On Friday, GOP House Speaker Steve Crisafulli said the Senate’s district plan would not be approved by the courts.

“It is without malice toward the Florida Senate that I say I believe their map was flawed,” Crisafulli said.

Although lawmakers have until Tuesday to draw new maps, the meltdown means the courts will likely be forced to draw the 27 districts. Florida Gov. Rick Scott could step in, but a spokeswoman said he would not call lawmakers back into special session to try to force a compromise.

Things deteriorated Friday as each chamber refused to accede to the other’s plan. The dispute culminated in Sen. Bill Galvano, a Republican and lead Senate redistricting negotiator, abruptly walking out of a joint meeting with his House counterpart, GOP Rep. Jose Oliva, before it was adjourned, a serious breach of protocol.

“I think that that probably speaks to the nature that this has taken,” Oliva said after Galvano walked away frustrated because Oliva repeatedly rejected his pleas to begin formal negotiations to resolve their differences.

Galvano was upset at Oliva’s assertion that the Senate’s redistricting plan would be seen by the courts as favoring GOP Sen. Tom Lee.

Lee amended a map drawn by legislative staffers earlier in the week that would keep his area of eastern Hillsborough County within District 15. In the base map preferred by the House, that district stretched into southern Lake County.

“We’re not going to not do an amendment because a member is from a certain region,” Galvano said.

The special session was called by Crisafulli and Senate President Andy Gardiner, a Republican, after the state Supreme Court threw out the previous maps in July. The court ruled GOP operatives used members of the public as proxies to submit maps favoring the Republican Party, in violation of the Fair Districts amendments approved by voters.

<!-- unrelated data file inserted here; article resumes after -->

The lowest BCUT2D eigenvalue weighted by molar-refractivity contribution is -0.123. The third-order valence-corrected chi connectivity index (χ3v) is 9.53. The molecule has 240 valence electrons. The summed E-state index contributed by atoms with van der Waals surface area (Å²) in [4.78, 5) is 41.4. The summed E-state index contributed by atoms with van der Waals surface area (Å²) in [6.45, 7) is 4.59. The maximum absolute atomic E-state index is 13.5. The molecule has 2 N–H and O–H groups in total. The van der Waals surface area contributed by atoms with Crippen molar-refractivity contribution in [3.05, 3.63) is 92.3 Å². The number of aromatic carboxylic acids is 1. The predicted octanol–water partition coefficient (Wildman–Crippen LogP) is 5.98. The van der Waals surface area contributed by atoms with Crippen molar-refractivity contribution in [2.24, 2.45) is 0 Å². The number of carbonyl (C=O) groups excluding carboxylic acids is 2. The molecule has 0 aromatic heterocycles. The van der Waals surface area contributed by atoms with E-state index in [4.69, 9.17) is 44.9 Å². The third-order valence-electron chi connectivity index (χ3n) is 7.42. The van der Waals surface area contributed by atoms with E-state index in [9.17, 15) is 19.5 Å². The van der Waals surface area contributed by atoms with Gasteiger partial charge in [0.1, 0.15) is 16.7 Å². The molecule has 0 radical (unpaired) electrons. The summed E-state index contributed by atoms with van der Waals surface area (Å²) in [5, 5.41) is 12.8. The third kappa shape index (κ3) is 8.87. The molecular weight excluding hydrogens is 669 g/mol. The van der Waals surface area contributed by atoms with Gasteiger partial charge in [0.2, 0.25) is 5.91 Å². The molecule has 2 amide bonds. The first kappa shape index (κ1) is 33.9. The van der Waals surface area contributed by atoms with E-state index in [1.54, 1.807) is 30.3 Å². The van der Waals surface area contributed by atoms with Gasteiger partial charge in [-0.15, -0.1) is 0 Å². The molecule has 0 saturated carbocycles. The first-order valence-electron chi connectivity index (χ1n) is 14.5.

Central Florida’s voters were at the heart of the dispute between the chambers. In the House’s map, District 10 is kept entirely within western Orange County, but in the Senate version it is pushed into Lake County, giving up Latino voters in Orange County to District 9.

Latino lawmakers in Central Florida — Republicans and Democrats alike — favored the Senate plan because it kept more Hispanic voters in District 9, creating a larger voting bloc for Hispanics.

Even if state courts draw the congressional districts, federal courts could have the final say.

U.S. Rep. Corrine Brown (D-Florida) is suing to stop her District 5 seat, which snakes down from Jacksonville into Orlando, from being redrawn to a Tallahassee-to-Jacksonville district. The Florida Supreme Court ordered lawmakers to redraw the district from east to west instead of north to south.

Democrats, far in the minority in both chambers, took the opportunity to criticize the leadership, especially given the Legislature’s inability to pass a budget in the regular session.

“Don’t forget we were here last month, not for the maps but because of their ineptitude. I mean, it’s the summer of ineptitude at this point,” said Democratic Rep. Evan Jenne, who has filed a bill to set up an independent commission to draw new districts.

Photo: Florida State Capitol, Matt Spence via Flickr